I HAVE never been an armchair sportsman. Cup finals may come and go without me even knowing. Yet, there was something about a bike race a couple of weeks ago that had me gripped.
I am not a fan of cycling and, until recently, quite cynical about the cost of mending the roads for such an event as the Tour de Yorkshire, but the crowds of people that gathered, and the excitement of the race, converted me to the sport.
It was amazing to see so many people throughout the county being so enthusiastic. It was a four-day televised advert for the wonders of our county. There is no other place in Britain that looks as good as Yorkshire on a sunny day.
The legacy the Tour de Yorkshire leaves us with now has to be built on. Our county is now ever more firmly on the national map. Yorkshire is no longer a place of flat caps and whippets. It is an expanding cultural centre.
This work is being done by so many people across the county who have taken it upon themselves to organise events big and small to not only energise local communities, but also to attract people from the rest of the country. I am genuinely excited that the desire to see Yorkshire as the happening place of Britain is growing.
Every morning I dread opening my emails, but this week I got a letter telling me of an event that will put Yorkshire on the literary map.
A major new Children’s Literature Festival is to take place at Broughton Hall, near Skipton, in September.
More than 65 authors, poets, illustrators, storytellers and animators, including Clare Balding, Sir Chris Hoy, Lauren Child (the Children’s Laureate) and MG Leonard, will be taking part. Over 200 schools will be involved, reaching out to over 40,000 children across Yorkshire.
The festival, which runs from September 27-30, will bring some of the biggest names in children’s literature to the idyllic setting of Broughton Hall, home of the Tempest family since the 11th century.
The organiser, Trevor Wilson, explained: “I don’t just want to establish a new children’s literature festival in Yorkshire, exciting as that is. My ultimate aim is to make this the biggest festival of its kind in the UK. We are delighted with the authors we have attracted so far and are very confident of adding a couple more star names shortly.”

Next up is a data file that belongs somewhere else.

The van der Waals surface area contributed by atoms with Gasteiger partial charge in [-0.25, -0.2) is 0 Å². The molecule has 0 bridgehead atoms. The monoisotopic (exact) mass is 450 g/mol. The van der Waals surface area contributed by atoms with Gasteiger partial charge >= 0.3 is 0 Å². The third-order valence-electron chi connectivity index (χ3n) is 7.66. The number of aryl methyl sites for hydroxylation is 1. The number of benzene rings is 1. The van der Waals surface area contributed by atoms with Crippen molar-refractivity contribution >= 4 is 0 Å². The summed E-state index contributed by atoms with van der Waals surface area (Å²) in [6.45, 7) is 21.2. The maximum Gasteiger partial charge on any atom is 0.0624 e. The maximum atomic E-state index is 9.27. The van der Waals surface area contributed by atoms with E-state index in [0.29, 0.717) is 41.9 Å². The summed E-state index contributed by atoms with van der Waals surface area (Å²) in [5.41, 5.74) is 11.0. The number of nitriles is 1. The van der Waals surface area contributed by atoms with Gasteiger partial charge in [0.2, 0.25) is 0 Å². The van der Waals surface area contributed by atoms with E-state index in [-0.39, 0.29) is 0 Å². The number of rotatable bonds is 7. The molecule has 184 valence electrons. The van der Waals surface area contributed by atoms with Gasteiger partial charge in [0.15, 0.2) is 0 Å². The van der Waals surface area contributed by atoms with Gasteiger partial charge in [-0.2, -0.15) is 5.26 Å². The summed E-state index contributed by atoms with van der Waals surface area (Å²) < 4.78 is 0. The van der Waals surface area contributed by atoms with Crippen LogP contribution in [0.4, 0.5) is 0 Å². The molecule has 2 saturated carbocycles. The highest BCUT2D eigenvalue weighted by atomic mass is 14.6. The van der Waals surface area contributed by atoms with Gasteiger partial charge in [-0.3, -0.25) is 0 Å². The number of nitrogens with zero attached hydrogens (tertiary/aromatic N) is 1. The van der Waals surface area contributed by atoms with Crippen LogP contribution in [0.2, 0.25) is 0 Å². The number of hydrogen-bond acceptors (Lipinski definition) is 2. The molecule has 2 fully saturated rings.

I find that totally amazing that someone should take it upon themselves to arrange an event that will be the biggest festival for children’s literature in the country.
Yorkshire will again hit the headlines in a positive way. Children throughout the county will be able to meet some of their favourite writers and over 200 schools will have an author visit them.
This event may not have a cavalcade of motorcycle outriders or an overhead helicopter, but it will enthral and excite thousands of young readers across the county.
It is not just events like this that are doing their bit to bring Yorkshire to national attention. On the coast we have Goth festivals, vintage markets, steampunk conventions and wartime weekends.
Many of these events are put on with a tiny budget, sometimes coming out of the organisers’ own pocket. Surely, Yorkshire needs a sponsoring authority for the arts with the foresight to see how even a village fete can bring people to the county. Organisers also have to think big and not be content with just reach a few people. We need events that bring in thousands.
There needs to be a public strategy for the promotion of the arts in the county and increased funding should be made available. Research clearly states that the Tour de Yorkshire in four days brings in £60m to the county. Imagine what other events could bring in tourist money?
From music festivals such as Deer Shed and Willowman, the northern Glastonbury at Thirsk, Yorkshire has a lot going on, but this isn’t enough. We need to have major national events taking place in the county every month.
Local and regional government have to come to understand that arts, sport and cultural events have a national appeal and, in doing so, are financially important. Hands should be placed deeply in the pockets of county council bank accounts to help with funding.
Why can’t we have a Yorkshire motorcycle TT or even an on-road F1 Grand Prix? Could we not have our own version of Cowes’ yacht races off our coast?
Anything is possible. All we need are some big ideas and sponsors with deep pockets and Yorkshire can again be put right back in the middle of the national media map.
GP Taylor is a writer and broadcaster from North Yorkshire.